Common Tragedies

Thoughts on Environmental Economics

Write a letter to the editor, and nobody cares. Call someone an idiot on the internet and……

Posted by Rich Sweeney on March 13, 2009

Well:

Who Pays for Cap and Trade? — II

We don’t mind an intellectual fight, and in a nearby letter, two economists at Resources for the Future take aim at our Monday editorial on how the costs of cap and trade will be distributed across regions and income groups. Dallas Burtraw and Richard Sweeney call it “a bait-and-switch argument.” Mr. Sweeney added on his blog that “The Wall Street Journal is an idiot.”

That’s how the global-warming clerisy debates these days, but we’ll try to take their argument seriously. They claim that by citing state-level CO2 production data, rather than CO2 consumption data, we exaggerated regional differences. This is distortion disguised as verisimilitude.

It’s true that discrepancies in per capita emissions — 73 tons in West Virginia versus 12 tons in Rhode Island, for instance — reflect the fact that carbon-heavy power plants and industries are based in some states and not others. It’s also true that electricity crosses state lines, and that — as cap and trade raises prices — a consumer in California who buys a car built in Michigan, say, will bear some of its carbon costs.

However, one reason we didn’t mention per capita consumption figures is that, strictly speaking, they don’t exist. The economic literature on the incidence of cap and trade extrapolates carbon consumption by region from the government’s Consumer Expenditure Survey. But nearly every human activity has some carbon cost associated with it. Consider the emissions of “consuming” french fries at a fast food restaurant:

There’s CO2 in fertilizing and harvesting the potatoes; processing, freezing, then transporting them; and still more when they’re cooked. Now multiply that by the entire economy. One danger of a carbon tax — especially if it is poorly designed — is it that its costs will ripple throughout complex energy chains in ways that economic modeling can’t quantify.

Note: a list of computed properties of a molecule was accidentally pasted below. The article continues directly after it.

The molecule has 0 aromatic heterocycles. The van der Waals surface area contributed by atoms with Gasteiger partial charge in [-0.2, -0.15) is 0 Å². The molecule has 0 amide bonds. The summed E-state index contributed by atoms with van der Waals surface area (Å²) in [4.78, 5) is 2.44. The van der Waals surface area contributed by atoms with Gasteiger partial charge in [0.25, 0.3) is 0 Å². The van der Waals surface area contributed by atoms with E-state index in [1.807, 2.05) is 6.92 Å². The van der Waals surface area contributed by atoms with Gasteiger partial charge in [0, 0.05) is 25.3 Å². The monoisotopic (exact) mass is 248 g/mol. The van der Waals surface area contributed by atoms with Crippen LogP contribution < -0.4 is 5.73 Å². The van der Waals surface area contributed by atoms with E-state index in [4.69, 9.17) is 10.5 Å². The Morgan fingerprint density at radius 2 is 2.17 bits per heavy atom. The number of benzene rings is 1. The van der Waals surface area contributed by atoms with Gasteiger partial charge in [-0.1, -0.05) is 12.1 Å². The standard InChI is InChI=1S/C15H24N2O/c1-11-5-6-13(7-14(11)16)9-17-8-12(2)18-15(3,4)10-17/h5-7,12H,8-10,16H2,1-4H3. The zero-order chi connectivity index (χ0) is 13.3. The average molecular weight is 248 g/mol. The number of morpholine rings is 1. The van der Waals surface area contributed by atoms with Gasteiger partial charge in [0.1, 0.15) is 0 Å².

Still, in the spirit of comity, we’ll mention the work of Messrs. Burtraw and Sweeney, who wrote a 2008 paper finding that cap and trade disproportionately hits the poorest households and that those effects are exacerbated in some regions over others. That was our argument too.

Of course, ultimately the incidence of a carbon tax depends on how the revenues it takes from the public are redistributed back to the public. Yet Congress, being Congress, is incapable of designing even a marginally efficient system — and given environmental politics and state carbon realities, the losers will be concentrated in noncoastal regions that rely most on coal and manufacturing.

And therein lies the value of emissions production data. Not only does cap and trade tax at the point of production (even if some of those costs are ultimately borne by consumers elsewhere), but it also shifts economic activity away from those industries. The states that produce the most emissions are going to see the strongest ancillary declines in income and increases in unemployment. The top carbon states — in absolute, not per capita, emissions — include Ohio (No. 3), Pennsylvania (No. 4), Indiana (No. 7) and Michigan (No. 9).